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Female genital mutilation (FGM) refers to the alteration or injury of a woman’s genitalia for non-medical reasons. While the practice is mainly concentrated in a few countries in Africa and the Middle East, it remains a global women’s health issue. In some communities, FGM is often seen as a rite of passage for girls.

Over the past 25 years, female genital mutilation has decreased, thanks to coordinated awareness and prevention efforts. Nevertheless, progress is threatened by the multiplication of crises. Epidemics, pandemics, including the Covid-19 pandemic, climate change, armed conflict, among others.

According to the United Nations Children’s Fund (UNICEF), 68 million girls will face FGM by 2030. Nonetheless, the pandemic has increased the areas of vulnerability. For example, confinements, school closures and disruptions to public services for the protection of women expose an additional 2 million women and girls to female genital mutilation.

Some local government initiatives

On the occasion of this international day, the municipalities of Seine-Saint-Denis are renewing their commitment to combat this violence against women.

In Montreuil, a film-debate against excision is organised at the Cinéma Les Méliès.

Dr Sarah Abramowicz, head of the unit for the treatment of excised women at the André Grégoire hospital, with the support of the city of Montreuil, is organising an evening debate on this issue, starting at 6.30pm on Tuesday 7 February.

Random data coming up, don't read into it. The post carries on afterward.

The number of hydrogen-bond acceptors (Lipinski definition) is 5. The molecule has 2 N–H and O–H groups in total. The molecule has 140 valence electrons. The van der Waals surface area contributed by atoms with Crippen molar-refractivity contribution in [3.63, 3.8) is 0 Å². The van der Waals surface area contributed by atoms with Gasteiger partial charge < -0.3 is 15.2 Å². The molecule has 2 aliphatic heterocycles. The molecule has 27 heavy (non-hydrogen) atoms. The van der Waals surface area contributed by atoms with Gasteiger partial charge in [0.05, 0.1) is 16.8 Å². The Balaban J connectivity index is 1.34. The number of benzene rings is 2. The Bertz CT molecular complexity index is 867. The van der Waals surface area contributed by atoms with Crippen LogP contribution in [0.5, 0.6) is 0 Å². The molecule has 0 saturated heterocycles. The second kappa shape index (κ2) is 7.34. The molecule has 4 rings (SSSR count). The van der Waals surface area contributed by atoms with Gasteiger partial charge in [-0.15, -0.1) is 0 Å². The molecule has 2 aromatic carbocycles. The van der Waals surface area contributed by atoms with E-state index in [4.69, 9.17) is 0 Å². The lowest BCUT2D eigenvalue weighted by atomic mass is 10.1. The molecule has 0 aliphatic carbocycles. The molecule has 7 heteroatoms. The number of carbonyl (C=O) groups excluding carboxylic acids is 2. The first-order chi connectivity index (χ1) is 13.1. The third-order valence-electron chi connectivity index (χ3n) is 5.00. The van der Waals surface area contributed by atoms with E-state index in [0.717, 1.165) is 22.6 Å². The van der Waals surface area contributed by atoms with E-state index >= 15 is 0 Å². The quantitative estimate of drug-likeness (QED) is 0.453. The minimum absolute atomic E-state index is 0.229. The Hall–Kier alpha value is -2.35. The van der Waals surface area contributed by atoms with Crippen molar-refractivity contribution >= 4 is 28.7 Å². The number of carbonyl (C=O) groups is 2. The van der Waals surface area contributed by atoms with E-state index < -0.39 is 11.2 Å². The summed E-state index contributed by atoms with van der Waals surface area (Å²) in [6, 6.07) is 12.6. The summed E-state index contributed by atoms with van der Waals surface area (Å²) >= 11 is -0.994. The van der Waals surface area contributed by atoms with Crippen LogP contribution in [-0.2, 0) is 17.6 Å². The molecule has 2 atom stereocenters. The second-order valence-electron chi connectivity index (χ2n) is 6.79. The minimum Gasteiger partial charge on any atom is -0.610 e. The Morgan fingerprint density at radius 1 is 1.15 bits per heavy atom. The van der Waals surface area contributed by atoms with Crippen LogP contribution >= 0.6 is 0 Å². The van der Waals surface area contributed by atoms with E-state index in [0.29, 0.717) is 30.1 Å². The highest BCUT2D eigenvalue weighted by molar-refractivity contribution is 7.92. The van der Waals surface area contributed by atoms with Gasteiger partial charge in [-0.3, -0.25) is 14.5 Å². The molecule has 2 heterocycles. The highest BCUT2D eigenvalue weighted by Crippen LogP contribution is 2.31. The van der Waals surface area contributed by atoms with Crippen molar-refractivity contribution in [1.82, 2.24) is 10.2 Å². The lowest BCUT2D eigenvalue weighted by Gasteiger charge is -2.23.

Beyond these initiatives, Seine-Saint-Denis is a territory committed to the psycho-medical support and reconstruction of victims. Thus, the Maison des Femmes has a care centre dedicated to female genital mutilation. A specialised team is involved in the care, prevention and fight against female genital and sexual mutilation. It takes care of victims of genital mutilation, such as excision, as part of a coordinated care programme that combines education, psycho-corporal support and surgical reconstruction, when necessary.

For more information on the Female Genital Mutilation Unit: go here.

« Often, women who have been excised carry a sense of shame and guilt, sometimes exacerbated by the clumsy or humiliating actions and words of a spouse. This is why I encourage them to participate in the dedicated discussion group, so that they can share their pain, find resources and solidarity. »
Ghada Hatem Head doctor of the Women's House & Head of the Female Genital Mutilation Unit
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